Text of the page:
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30 Νοε 2013 (πριν από 3 χρόνια και 4 μήνες)

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1

Supplemental Digital Content 1
:
Prope
nsity Score Matching Approach


E
m
ployer
-
level selection bias
was

an important consideration for this study. To reduce this
potential bias, we included baseline costs, a proxy for use, in the propensity score matching
procedure.
Consequently, in our matched sample,
high
-
utilizing
HDHP members

are matched
to similar
high
-
utilizing HMO members
.

To further investigate this potential threat to validity, we
examined baseline trends in utilization for the main outcomes, below, and found the study
groups followed simil
ar baseline trajectories in use,
indicating the central

underlying assumption
of the difference
-
in
-
differences framework was met.


Our propensity score model included the following variables: age, sex, family or individual plan
status, health status (Adjusted Clinical Groups score
),
employer size, neighborhoo
d
socioeconomic characteristics, baseline copay levels, total member health plan costs

at
baseline
, and secular changes
.
We performed an exact match on the characteristic of having
one

of

four chronic diseases to ensure adequate representation of these gro
ups.
We also

performed
an exact match on

the

variable
of
association plan status
because

these very small
employers purchase health plans in a different manner (through small business associations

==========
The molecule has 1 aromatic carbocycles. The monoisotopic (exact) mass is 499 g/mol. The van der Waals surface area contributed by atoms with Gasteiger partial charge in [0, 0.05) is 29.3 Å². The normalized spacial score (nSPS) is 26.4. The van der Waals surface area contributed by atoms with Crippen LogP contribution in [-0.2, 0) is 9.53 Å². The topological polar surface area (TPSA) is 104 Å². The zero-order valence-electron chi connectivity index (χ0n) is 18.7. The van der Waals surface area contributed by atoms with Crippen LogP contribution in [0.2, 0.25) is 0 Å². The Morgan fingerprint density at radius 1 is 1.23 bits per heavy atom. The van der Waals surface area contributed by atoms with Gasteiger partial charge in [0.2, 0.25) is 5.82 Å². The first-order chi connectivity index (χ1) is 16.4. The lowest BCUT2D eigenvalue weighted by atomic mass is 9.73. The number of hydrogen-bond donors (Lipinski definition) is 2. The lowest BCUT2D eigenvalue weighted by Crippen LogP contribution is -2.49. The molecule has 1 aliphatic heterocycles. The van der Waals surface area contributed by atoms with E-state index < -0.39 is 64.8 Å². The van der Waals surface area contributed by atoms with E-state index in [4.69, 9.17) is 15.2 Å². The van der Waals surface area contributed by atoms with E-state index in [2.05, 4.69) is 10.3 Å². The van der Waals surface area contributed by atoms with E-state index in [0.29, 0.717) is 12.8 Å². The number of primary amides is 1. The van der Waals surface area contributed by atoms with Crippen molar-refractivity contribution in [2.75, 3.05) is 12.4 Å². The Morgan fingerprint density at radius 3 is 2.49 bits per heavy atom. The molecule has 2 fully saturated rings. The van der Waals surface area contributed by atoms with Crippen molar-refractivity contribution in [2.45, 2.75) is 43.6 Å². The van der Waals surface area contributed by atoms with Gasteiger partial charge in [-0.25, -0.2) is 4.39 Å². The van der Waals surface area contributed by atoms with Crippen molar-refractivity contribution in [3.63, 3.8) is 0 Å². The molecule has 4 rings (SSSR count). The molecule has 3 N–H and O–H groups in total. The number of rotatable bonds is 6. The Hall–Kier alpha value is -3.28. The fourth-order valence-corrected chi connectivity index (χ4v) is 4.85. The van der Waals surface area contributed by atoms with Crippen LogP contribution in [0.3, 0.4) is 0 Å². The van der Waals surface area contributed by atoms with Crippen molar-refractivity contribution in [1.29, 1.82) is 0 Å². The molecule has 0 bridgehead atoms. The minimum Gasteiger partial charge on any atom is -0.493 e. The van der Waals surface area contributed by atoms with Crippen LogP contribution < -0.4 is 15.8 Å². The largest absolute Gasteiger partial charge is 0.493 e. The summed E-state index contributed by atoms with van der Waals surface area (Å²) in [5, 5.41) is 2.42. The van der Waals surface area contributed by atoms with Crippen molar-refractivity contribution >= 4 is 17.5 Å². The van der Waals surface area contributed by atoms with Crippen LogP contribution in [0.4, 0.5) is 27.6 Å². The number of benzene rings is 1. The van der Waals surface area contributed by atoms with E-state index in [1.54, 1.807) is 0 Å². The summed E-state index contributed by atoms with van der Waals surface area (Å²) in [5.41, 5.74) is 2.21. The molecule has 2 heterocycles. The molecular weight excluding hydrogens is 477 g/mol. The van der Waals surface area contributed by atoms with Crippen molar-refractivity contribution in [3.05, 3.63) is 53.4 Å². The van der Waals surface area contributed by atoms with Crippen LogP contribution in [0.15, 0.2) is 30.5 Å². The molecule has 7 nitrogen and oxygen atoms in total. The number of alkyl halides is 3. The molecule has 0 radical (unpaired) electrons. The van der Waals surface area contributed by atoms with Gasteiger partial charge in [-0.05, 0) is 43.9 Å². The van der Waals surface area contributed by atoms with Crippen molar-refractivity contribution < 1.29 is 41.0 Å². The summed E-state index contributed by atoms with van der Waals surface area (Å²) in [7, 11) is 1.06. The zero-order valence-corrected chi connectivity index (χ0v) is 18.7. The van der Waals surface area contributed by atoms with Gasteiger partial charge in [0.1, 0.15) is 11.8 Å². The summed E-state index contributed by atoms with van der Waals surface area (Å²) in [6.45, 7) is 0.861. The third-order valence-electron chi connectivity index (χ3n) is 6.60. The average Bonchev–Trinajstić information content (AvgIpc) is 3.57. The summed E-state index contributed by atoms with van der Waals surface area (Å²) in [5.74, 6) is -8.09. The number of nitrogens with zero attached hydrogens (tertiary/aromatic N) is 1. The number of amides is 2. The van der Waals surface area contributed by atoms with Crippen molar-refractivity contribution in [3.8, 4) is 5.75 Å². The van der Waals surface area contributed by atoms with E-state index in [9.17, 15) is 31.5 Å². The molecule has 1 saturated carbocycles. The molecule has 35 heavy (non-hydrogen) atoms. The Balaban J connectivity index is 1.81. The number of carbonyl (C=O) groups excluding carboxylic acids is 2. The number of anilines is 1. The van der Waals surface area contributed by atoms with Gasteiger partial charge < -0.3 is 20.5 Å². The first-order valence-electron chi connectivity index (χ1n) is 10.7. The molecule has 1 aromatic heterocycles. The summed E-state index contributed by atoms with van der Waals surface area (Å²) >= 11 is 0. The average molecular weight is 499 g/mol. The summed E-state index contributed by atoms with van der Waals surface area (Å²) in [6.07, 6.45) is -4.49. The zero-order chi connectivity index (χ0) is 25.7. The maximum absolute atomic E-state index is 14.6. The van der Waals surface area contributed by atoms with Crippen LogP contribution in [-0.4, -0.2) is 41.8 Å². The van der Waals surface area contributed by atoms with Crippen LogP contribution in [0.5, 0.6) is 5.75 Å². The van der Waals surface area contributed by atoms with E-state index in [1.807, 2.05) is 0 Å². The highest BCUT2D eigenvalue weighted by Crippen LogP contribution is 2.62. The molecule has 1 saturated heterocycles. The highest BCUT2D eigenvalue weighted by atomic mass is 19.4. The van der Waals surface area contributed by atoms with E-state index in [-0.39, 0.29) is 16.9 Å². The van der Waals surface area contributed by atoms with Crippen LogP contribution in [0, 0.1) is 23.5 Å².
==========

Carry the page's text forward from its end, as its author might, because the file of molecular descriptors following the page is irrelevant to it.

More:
rather than directly from Harvard Pilgrim) and we have slig
htly less information on enrollees
(such as whether they had access to Health Reimbursement Arrangements).


We used propensity score matching to generate a similar comparison group,
although

we found
that residual baseline differences between the cohorts remained (Table 1).
To investigate
whether controlling for residual differences generated more valid effect estimates compared to
unadjusted estimates, w
e
ran adjusted and unadjusted models

using
Poisson regression.
(
This
approach of using propensity score balancing followed by regression adjustment has been
promoted by Robins and collaborators as protecti
ng

against residual baseline differences due to
imperfections in the propensity score m
odel.
)


However, w
e found that results were nearly
identical and that interpretation did not differ. We therefore present t
he unadjusted results
in the
paper
(Table 2).



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2








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5










References

Bang H, Robins JM.
Doubly robust estimation
in missing data and causal inference models.

Biometrics
. 2005 Dec;61(4):962
-
73.


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